Shelters who fail to vaccinate all animals prior to or immediately upon intake are failing to prevent the spread of disease.  Shelters who fail to utilize standard disease prevention cleaning protocols and/or maintain good housing practices are failing to prevent the spread of disease.  These same shelters are often the ones who kill based on disease (or suspicion of disease) instead of veterinary prognosis and then blame the public for failing to vaccinate their pets.

All shelters need to bring their parvo protocols in line with current veterinary standards.  Prevention and treatment are not luxuries.  They are the minimum that every shelter pet is entitled to and the least we should expect from our municipal facilities.

Thank you to the No Kill Advocacy Center for modifying CAPA to reflect veterinary advances in the diagnosis and treatment of parvo and the duty of shelters to meet those standards.  No disease diagnosis, exposure or suspicion should be an instant authorization to kill shelter pets.  Further evaluation by a veterinarian is always appropriate and in most canine parvo cases, treatment is likely to be successful.

Further information:

Free webinar by Dr. Ellen Jefferson on the parvo dogs ward at Austin Pets Alive.  Type “Ellen Jefferson” in the search box and tick the “show past sessions” box to bring up the one hour webinar titled “Treating Parvo”.

Controlling Parvo:  Real Life Scenarios by Dr. Kate Hurley

Disinfection 102:  Beyond Cage Cleaning by Dr. Kate Hurley

Redefining Vaccination on Intake – Maddie’s Fund

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17 Comments

  1. db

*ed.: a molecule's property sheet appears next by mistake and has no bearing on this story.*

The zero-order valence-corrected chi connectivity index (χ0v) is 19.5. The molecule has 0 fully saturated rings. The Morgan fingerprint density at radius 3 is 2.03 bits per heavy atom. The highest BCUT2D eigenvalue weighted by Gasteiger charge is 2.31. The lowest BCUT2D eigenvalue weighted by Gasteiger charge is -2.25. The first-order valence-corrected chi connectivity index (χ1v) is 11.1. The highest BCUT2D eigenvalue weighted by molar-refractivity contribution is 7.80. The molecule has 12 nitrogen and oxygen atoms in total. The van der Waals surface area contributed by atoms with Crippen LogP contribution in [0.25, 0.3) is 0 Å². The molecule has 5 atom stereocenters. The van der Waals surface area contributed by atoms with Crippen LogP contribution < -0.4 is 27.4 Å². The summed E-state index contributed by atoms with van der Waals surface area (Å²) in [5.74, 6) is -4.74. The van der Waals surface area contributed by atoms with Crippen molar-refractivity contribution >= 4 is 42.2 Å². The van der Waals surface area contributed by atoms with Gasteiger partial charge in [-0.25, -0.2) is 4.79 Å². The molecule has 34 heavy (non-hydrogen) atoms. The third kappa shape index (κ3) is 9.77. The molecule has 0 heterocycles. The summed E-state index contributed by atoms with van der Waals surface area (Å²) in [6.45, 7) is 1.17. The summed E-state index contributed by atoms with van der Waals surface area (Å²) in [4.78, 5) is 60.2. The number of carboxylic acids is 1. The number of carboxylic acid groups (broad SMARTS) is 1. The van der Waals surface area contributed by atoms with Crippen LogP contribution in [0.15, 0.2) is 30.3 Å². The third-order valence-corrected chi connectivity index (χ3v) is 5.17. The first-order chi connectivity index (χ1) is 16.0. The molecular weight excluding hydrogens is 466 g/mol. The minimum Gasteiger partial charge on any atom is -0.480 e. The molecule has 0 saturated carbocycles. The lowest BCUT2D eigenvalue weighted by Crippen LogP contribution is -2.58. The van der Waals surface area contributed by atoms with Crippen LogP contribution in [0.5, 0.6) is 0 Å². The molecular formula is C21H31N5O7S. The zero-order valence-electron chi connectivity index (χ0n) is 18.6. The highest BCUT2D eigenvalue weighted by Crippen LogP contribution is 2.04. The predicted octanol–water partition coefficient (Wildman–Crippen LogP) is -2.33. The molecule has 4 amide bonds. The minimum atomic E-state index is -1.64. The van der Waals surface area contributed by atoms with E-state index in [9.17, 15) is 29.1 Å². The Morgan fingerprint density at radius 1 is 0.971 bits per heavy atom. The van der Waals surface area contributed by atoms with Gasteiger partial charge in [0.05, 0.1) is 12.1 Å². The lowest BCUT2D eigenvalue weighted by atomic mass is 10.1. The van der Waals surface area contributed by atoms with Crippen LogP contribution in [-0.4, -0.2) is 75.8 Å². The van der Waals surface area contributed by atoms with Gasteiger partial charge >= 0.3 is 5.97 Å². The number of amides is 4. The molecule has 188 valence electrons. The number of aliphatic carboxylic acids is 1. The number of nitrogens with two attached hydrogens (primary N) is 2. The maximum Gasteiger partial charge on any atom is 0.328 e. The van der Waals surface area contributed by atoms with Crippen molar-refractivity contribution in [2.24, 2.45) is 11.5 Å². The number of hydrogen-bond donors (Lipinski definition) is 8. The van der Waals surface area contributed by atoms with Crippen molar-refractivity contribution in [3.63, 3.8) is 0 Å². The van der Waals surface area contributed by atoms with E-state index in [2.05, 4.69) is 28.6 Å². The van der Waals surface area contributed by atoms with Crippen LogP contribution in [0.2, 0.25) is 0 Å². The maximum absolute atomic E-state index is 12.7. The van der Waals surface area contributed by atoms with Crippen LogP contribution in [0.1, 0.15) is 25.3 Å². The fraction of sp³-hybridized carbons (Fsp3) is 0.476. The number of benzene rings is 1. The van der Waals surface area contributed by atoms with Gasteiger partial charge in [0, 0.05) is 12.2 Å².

/  April 25, 2012

    I am sending this on to my local humane society. The director there is working hard to make some good changes for the animals. Not there yet, but making progress.

    Reply
  2. Reading this really makes me realize how lucky my dog was. He came into the shelter with parvo but was actually treated. I have the papers recording the progress of his treatment and mood. Even though he was “depressed and vomiting” he still had the chance to get better and find a family to take care of him.

    Reply
  3. Peter Masloch

     /  April 25, 2012

    I applaud the decision to add this to CAPA. In our Shelter the Parvo survival rate is above 90%. We do not treat Parvo dogs in our Shelter (we don’t have our own clinical area), we take them to a Vet. Parvo itself is a quiet interesting disease. There are different Parvo strings which work different in each dog breed and age group. It also needs to be pointed out that the vaccination is not a 100% protection from Parvo, I would rate vaccination as 99% protection. I have seen cases where dogs got sick with vaccination history and I know of one dog that died on Parvo despite the fact he was vaccinated. There is a difference if the dog has direct contact or in-direct contact with the virus. In that one case, a person had the Parvo virus on the shoes, went home and his dog licked the shoes. On the other hand, we had a case of a dog testing positive for Parvo without showing hardly any symptoms. He had diarrhea once and that was it. We did quarantine him for 2 weeks to make sure he wouldn’t transfer the virus.